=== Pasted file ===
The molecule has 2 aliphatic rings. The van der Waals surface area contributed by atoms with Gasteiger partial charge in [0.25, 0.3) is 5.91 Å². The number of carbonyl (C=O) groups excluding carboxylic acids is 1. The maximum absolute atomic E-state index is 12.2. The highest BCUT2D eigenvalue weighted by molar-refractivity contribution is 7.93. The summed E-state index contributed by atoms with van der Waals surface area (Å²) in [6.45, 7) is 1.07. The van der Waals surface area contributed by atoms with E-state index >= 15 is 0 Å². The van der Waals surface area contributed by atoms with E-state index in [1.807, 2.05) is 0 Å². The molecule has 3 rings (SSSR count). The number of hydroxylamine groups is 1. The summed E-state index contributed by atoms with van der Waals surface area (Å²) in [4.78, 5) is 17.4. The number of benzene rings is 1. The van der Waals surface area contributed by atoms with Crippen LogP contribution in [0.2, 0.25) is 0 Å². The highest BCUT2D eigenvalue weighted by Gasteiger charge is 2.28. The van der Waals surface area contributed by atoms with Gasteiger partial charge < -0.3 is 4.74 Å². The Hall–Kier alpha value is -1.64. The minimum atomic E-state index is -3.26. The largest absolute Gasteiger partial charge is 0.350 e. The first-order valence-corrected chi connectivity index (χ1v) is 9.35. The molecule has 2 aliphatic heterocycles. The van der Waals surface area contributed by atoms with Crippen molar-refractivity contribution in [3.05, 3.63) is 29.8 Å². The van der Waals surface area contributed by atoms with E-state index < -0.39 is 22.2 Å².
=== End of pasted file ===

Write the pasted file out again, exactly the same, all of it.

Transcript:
The molecule has 2 aliphatic rings. The van der Waals surface area contributed by atoms with Gasteiger partial charge in [0.25, 0.3) is 5.91 Å². The number of carbonyl (C=O) groups excluding carboxylic acids is 1. The maximum absolute atomic E-state index is 12.2. The highest BCUT2D eigenvalue weighted by molar-refractivity contribution is 7.93. The summed E-state index contributed by atoms with van der Waals surface area (Å²) in [6.45, 7) is 1.07. The van der Waals surface area contributed by atoms with E-state index >= 15 is 0 Å². The van der Waals surface area contributed by atoms with E-state index in [1.807, 2.05) is 0 Å². The molecule has 3 rings (SSSR count). The number of hydroxylamine groups is 1. The summed E-state index contributed by atoms with van der Waals surface area (Å²) in [4.78, 5) is 17.4. The number of benzene rings is 1. The van der Waals surface area contributed by atoms with Crippen LogP contribution in [0.2, 0.25) is 0 Å². The highest BCUT2D eigenvalue weighted by Gasteiger charge is 2.28. The van der Waals surface area contributed by atoms with Gasteiger partial charge < -0.3 is 4.74 Å². The Hall–Kier alpha value is -1.64. The minimum atomic E-state index is -3.26. The largest absolute Gasteiger partial charge is 0.350 e. The first-order valence-corrected chi connectivity index (χ1v) is 9.35. The molecule has 2 aliphatic heterocycles. The van der Waals surface area contributed by atoms with Crippen molar-refractivity contribution in [3.05, 3.63) is 29.8 Å². The van der Waals surface area contributed by atoms with E-state index < -0.39 is 22.2 Å².